By: Stephanie Shabangu, Penfield Children’s Center
Reviewed by: Kelsey Sorvick, RN, Penfield Children’s Center
A common dental debate between parents is whether or not fluoride is safe for children. And, if it is safe, how much should a child get? We’re breaking down the most common questions about fluoride and how to keep your little one’s teeth healthy.
First, what is fluoride?
Fluoride comes from fluorine, an element in the Earth’s crust. It is commonly found in natural sources of water, such as oceans and lakes. As a low-cost public health measure, communities also add fluoride to drinking water to help prevent cavities. According to the American Dental Association, adding fluoride to drinking water reduces dental decay by 25% and it “is ranked as one of the 10 great public health achievements of the 20th century.” But, is it safe? Yes! Water fluoridation is safe for both adults and children.
Why does fluoride protect teeth?
Before a child’s teeth come in, fluoride from food and drinks your child has ingested strengthens the surface of the teeth (the enamel) and makes it more difficult for tooth decay to take place. Once the teeth have broken through the child’s gums, fluoride helps strengthen weak spots on the surface of the child’s teeth and can even reverse a baby’s tooth decay.
Is my child getting enough fluoride?
Most children under age 6 months do not need to take fluoride tablets or vitamins. If you live in a community that does not add fluoride to drinking water or if your child drinks only bottled water, your child’s dentist might recommend a fluoride supplement. You can also help boost your child’s fluoride intake by brushing his teeth with toothpaste that contains fluoride. Just make sure to closely monitor your young child while brushing teeth. A pea-sized amount of toothpaste is all he needs. Also, children tend to swallow toothpaste; teach your child to spit out the toothpaste after brushing. If you are concerned about your child’s fluoride intake, make sure to check with his dentist.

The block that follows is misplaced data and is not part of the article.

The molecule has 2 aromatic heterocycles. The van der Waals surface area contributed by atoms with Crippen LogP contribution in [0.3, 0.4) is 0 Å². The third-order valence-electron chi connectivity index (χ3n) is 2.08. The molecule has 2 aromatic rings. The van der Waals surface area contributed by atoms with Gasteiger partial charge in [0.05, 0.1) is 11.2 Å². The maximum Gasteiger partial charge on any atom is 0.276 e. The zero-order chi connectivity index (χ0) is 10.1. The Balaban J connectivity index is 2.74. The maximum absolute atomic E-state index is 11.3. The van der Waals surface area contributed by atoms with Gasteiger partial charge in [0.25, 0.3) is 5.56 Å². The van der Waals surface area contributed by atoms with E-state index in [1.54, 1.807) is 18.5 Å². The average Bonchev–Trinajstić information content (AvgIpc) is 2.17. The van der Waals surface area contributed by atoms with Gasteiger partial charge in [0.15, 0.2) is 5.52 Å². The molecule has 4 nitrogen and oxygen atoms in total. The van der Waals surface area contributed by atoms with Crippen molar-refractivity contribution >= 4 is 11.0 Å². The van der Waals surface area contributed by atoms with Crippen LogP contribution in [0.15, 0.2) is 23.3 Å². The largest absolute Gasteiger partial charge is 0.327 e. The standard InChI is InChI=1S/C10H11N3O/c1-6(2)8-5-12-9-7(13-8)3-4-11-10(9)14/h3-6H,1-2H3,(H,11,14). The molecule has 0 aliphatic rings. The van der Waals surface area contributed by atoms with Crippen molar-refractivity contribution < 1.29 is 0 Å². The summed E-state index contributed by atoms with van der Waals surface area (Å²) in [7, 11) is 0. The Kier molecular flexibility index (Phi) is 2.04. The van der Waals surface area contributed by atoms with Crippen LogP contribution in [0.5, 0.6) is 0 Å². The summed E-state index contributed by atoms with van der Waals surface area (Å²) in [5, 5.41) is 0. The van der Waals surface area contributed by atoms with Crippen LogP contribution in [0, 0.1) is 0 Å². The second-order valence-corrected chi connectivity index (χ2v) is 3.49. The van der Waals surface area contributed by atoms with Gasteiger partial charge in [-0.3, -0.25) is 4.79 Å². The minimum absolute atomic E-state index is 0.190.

Is it possible for my child to get too much fluoride?
Yes. When a child ingests too much fluoride, his teeth can become discolored. This is called enamel fluorosis and is not usually serious. However, in certain areas of the country, natural fluoride levels are higher than normal and the CDC recommends that children drink bottled water to prevent more severe enamel fluorosis.
When discussing the use of fluoride with your child’s dentist, make sure to provide him/her with information about what type of drinking water your family uses (city water, well water, etc.) and if your family uses a fluoride toothpaste and/or mouth wash.
Do you drink tap water at home? If not, has your child’s dentist recommended fluoride supplements for your child?